“Are you in a high-risk job?” the pharmacist asked. “Do you have a preexisting condition?”
“Ex-smoker,” I admitted, and she laughed.
“I got mine because I'm obese. We both need to make better choices.”
I couldn't argue with that. Just the other day I bought a pack of cigarettes and smoked two while wandering through Fountain Square alleys, killing time before an appointment. November, man. I don't know what it is about this month in particular but it always seems to crack things apart.
The pharmacist ushered me to a waiting area, and I killed a few minutes trying to install Microsoft Teams on my phone before someone came along to give me the shot. It was quick and mostly painless. The man with the needle looked very young, and wore a pair of leather slip-on loafers. He complained about the sticker placement on my vaccine card – “There's not really room for me to add another one” – but was otherwise cheerful. I sat a few minutes to make sure there'd be no adverse reaction, then went off to do some Thanksgiving shopping.
As with my last shot in April, the side effects didn't really kick in until late that night. I woke up sweating and shivering, then stumbled into the bathroom to pee. I was about halfway finished when I got very lightheaded and nauseous. I took a few deep breaths and tried to pee harder while clutching the side of the sink. Hurry hurry, I thought, get it all out. If I was going to faint, I at least wanted to minimize the bodily fluids my wife would soon find me lying in.
But I managed not to pass out or vomit, and made it back into bed to keep sleeping. Finally I woke up aching and tired, and killed most of the morning watching Night Court reruns. When I was a kid, the local Fox affiliate started rerunning Night Court at four o'clock in the morning. I would set my alarm clock so I could wake up, watch two episodes, then go back to sleep before school. I'm not sure why, exactly, except that Judge Harold T. Stone appealed to me in the same way as Groucho Marx or Bugs Bunny. I loved the idea that you could excuse yourself from adult reality with a few quips and card tricks. I still do.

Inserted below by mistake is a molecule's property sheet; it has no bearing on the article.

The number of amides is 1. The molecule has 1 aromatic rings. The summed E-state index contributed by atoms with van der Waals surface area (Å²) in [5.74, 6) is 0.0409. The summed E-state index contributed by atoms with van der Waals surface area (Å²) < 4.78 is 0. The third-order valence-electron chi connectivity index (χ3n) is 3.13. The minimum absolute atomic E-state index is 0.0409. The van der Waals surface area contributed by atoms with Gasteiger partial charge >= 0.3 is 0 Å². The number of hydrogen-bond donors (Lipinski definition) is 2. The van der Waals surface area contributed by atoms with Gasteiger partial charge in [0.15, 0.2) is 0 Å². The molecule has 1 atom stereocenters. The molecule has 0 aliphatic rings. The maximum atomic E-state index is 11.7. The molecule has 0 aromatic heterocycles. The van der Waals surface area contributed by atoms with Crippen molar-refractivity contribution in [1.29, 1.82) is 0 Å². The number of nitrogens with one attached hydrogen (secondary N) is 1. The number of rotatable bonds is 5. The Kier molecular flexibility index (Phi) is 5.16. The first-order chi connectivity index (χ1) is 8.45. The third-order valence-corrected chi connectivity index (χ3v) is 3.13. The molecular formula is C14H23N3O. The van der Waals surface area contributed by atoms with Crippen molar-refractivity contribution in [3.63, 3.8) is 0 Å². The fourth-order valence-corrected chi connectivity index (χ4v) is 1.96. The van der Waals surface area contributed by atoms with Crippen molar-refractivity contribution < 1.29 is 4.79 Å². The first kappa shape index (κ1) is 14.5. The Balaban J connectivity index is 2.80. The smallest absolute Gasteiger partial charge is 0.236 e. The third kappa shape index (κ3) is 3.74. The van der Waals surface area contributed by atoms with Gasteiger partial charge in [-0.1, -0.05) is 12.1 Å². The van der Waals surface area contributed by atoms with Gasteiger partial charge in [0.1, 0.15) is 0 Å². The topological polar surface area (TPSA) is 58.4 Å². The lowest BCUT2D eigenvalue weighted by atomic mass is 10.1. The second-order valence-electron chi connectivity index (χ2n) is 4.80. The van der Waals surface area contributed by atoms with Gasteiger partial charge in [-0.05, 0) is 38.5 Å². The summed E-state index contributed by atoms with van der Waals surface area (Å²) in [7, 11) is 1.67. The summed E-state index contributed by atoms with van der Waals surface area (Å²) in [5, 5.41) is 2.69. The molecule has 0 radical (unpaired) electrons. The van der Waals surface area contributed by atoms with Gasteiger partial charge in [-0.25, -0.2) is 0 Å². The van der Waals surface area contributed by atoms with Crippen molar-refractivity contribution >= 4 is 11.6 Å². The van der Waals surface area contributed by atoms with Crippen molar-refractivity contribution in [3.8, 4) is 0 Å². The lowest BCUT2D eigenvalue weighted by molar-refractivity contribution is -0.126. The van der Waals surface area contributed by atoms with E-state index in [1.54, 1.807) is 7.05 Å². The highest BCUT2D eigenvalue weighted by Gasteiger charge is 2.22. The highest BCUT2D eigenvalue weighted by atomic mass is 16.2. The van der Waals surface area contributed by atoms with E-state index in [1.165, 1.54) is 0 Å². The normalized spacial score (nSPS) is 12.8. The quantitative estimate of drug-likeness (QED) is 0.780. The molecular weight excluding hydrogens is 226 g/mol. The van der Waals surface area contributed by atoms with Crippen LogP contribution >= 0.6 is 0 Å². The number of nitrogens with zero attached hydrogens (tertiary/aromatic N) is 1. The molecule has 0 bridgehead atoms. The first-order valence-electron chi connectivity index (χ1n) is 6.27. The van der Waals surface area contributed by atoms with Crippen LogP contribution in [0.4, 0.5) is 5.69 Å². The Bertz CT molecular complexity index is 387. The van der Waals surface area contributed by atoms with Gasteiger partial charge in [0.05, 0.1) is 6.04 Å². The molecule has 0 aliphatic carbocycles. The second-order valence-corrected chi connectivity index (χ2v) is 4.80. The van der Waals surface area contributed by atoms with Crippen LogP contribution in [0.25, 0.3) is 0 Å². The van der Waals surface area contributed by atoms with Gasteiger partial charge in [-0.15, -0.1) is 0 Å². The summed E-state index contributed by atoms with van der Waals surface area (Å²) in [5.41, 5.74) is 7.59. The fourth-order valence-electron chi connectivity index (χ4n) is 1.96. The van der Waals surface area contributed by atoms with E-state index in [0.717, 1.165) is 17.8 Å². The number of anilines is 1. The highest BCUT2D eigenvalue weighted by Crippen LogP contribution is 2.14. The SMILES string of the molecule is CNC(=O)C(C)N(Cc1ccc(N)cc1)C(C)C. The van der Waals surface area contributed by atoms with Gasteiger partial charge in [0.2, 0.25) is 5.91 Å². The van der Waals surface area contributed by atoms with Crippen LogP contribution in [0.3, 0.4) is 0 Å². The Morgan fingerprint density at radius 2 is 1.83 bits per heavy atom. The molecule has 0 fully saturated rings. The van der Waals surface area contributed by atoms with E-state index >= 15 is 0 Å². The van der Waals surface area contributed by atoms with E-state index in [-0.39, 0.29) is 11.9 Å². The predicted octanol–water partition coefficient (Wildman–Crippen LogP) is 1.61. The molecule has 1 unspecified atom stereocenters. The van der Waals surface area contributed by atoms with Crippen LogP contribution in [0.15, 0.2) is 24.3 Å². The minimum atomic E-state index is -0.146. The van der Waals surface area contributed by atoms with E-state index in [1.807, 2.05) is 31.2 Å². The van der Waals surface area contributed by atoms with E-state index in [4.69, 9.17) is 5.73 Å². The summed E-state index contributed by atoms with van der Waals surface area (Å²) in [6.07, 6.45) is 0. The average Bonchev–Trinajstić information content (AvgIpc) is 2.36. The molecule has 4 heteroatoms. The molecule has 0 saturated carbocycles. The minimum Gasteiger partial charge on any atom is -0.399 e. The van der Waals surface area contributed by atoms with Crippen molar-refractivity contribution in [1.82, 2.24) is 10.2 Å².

After a little coffee and breakfast I began to feel better, and so went back to the book I've been reading, The Lost Episodes of Revie Bryson. Right now in the novel, Revie's mother has left her husband and son to pursue her dreams of acting, and Revie is trying to figure out how to pull his family back together. He ends up in his local church, where Hip Pastor Mike tries to offer him some advice:
“Here's what I'm driving at,” he said. “God builds the universe on circular tracks. The bad part of this deal is that what we love goes away – our faith slips, we turn our backs on God's grace, we lose the ones we love.”
He paused, looking at the drum kit so long it seemed like he'd lost the thread of his thought. Then he leaned back and draped his arm over the pew again. “But the good news is that the track bends. Sometimes so gently that we start coming around without ever realizing it. Seasons change. The runner turns onto the homestretch. The son comes home and the father runs out to welcome him.”
But Revie isn't convinced.
“You should stick with God,” I said, getting up to leave. “Leave that universe business to the scientists. You obviously don't know what you're talking about.”
I walked toward the big swinging doors, leaving him, I hoped, dumbstruck. And maybe he was. But not long enough for me to make it out of the sanctuary.
“Hey,” he called. “Why'd you come here today?”
I glanced back, tossed up my hands. Even if I'd known, I wasn't about to confess anything else to him.
“Everything orbits,” he said, turning his back on me. “Even you.”
My wife also got her booster on Friday, and also went out to buy groceries. Being so close to the holidays, and with all of the ongoing shortages, we agreed we would shop the same list and get whatever we could. If we ended up with a few duplicates, so be it, but at least we'd cover our bases.
We ended up with doubles of everything, including oddballs like smoked paprika. We laughed a little at the absurdity of it all, like for an afternoon we'd been trapped in two parallel universes, living the same lives at a distance. Her side effects from the shot were minimal, though two days later there's a swollen spot on her arm the size of a walnut, while mine has no swelling at all.
While I was chewing up Tylenol and watching Night Court on the couch, my wife went next door to check on our neighbor's ducks. By evening I was feeling much better, so I went to help her put them away in their coop. The ducks are no more used to this routine than they were when we watched them two months ago. They still run around back and forth like they have no idea what we expect them to do. Then one of them will finally get the right idea and run inside of the coop. After that, like a charm, the rest of them follow. It's the same routine every time.